My friends, Jesus, the prophet, the healer, did the opposite. He practiced bringing all suffering onto himself and offered to others perfect healing. Can we practice this kind of exchange? Can we consciously pull in the dark, murky, stickiness of the world and let go of all the wealth, light, beauty and riches that we possess for the benefit of all mankind? We might ask: Why should I take in negativity (take on the sins of the world) and give away my happiness to others? What will happen to ME if I take in such darkness and aggression? Won’t I be harmed? The Buddhist teachings on this point are extremely clear: the only thing that can ever be harmed in this kind of exchange is the one thing tying us again and again to the chains of suffering: our ego-centered grasping and attachment. Jesus’ ability to heal arose from a non-conceptual, non-dual space of pure knowing, perfect faith, utter devotion and connection to the Holy Source and immense compassion and love for all people. Now, I am going to make a suggestion that is not new but is perhaps a bit controversial because interfaith dialogue is never easy but I suggest that it can lead to a richer relationship with Christ if we let it. Christ had mastered an ancient Buddhist practice called Tonglen: The exchange of taking in malevolent energy and exuding light and healing through the breath.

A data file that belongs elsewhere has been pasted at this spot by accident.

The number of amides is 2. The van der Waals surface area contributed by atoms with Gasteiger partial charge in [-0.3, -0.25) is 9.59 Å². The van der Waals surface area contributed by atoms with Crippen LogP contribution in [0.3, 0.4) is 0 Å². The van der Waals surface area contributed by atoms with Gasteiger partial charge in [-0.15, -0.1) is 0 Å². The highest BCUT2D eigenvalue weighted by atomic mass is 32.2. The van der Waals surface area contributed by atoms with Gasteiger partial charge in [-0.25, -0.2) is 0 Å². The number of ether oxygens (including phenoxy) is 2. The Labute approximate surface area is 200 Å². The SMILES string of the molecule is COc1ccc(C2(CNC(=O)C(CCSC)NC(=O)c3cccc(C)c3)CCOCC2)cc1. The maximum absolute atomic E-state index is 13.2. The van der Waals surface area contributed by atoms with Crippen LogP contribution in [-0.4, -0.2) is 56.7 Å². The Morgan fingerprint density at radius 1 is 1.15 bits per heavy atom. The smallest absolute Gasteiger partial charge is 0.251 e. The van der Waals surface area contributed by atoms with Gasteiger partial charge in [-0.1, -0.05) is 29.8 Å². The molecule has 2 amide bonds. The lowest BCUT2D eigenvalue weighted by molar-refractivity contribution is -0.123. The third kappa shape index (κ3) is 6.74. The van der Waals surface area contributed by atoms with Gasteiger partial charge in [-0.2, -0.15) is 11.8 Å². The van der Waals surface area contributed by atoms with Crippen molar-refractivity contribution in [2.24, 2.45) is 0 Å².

There are innumerable theories about where Jesus went and what influences there were in his life during the famous “Lost Years” between the ages of 12-30. What other wise and holy people could he have been studying and practicing with that could have catapulted him from an inquisitive and knowledgeable 12-year-old boy to the prophet that cured the lame and removed the sins of the world?